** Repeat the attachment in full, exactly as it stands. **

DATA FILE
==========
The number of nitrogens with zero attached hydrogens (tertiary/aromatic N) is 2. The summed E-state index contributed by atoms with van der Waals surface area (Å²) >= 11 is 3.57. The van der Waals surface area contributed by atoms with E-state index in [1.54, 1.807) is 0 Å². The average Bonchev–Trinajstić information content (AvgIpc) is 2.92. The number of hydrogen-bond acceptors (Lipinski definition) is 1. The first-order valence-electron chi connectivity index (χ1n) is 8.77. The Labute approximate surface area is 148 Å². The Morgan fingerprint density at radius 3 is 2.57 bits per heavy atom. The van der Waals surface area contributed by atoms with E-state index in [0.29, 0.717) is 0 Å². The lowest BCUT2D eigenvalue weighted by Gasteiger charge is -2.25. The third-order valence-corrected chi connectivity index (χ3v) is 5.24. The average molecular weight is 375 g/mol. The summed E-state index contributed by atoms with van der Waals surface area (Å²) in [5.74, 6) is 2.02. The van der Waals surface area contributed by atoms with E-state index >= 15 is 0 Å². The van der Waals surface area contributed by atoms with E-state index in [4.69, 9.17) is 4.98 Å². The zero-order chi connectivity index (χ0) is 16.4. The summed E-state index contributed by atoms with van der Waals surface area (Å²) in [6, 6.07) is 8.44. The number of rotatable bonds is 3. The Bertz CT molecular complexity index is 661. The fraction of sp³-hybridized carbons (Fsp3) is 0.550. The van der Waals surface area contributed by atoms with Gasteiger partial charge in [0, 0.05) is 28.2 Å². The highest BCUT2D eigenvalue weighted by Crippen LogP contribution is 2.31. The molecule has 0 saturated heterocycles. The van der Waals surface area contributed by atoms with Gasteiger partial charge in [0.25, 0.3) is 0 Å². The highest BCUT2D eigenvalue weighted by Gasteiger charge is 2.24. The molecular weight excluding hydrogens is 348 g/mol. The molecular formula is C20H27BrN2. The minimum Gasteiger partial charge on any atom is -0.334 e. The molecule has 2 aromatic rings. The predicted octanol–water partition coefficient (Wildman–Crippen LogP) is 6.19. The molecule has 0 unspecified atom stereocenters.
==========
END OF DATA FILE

The number of nitrogens with zero attached hydrogens (tertiary/aromatic N) is 2. The summed E-state index contributed by atoms with van der Waals surface area (Å²) >= 11 is 3.57. The van der Waals surface area contributed by atoms with E-state index in [1.54, 1.807) is 0 Å². The average Bonchev–Trinajstić information content (AvgIpc) is 2.92. The number of hydrogen-bond acceptors (Lipinski definition) is 1. The first-order valence-electron chi connectivity index (χ1n) is 8.77. The Labute approximate surface area is 148 Å². The Morgan fingerprint density at radius 3 is 2.57 bits per heavy atom. The van der Waals surface area contributed by atoms with E-state index in [0.29, 0.717) is 0 Å². The lowest BCUT2D eigenvalue weighted by Gasteiger charge is -2.25. The third-order valence-corrected chi connectivity index (χ3v) is 5.24. The average molecular weight is 375 g/mol. The summed E-state index contributed by atoms with van der Waals surface area (Å²) in [5.74, 6) is 2.02. The van der Waals surface area contributed by atoms with E-state index >= 15 is 0 Å². The van der Waals surface area contributed by atoms with E-state index in [4.69, 9.17) is 4.98 Å². The zero-order chi connectivity index (χ0) is 16.4. The summed E-state index contributed by atoms with van der Waals surface area (Å²) in [6, 6.07) is 8.44. The number of rotatable bonds is 3. The Bertz CT molecular complexity index is 661. The fraction of sp³-hybridized carbons (Fsp3) is 0.550. The van der Waals surface area contributed by atoms with Gasteiger partial charge in [0, 0.05) is 28.2 Å². The highest BCUT2D eigenvalue weighted by Crippen LogP contribution is 2.31. The molecule has 0 saturated heterocycles. The van der Waals surface area contributed by atoms with Gasteiger partial charge in [0.25, 0.3) is 0 Å². The highest BCUT2D eigenvalue weighted by Gasteiger charge is 2.24. The molecular weight excluding hydrogens is 348 g/mol. The molecular formula is C20H27BrN2. The minimum Gasteiger partial charge on any atom is -0.334 e. The molecule has 2 aromatic rings. The predicted octanol–water partition coefficient (Wildman–Crippen LogP) is 6.19. The molecule has 0 unspecified atom stereocenters.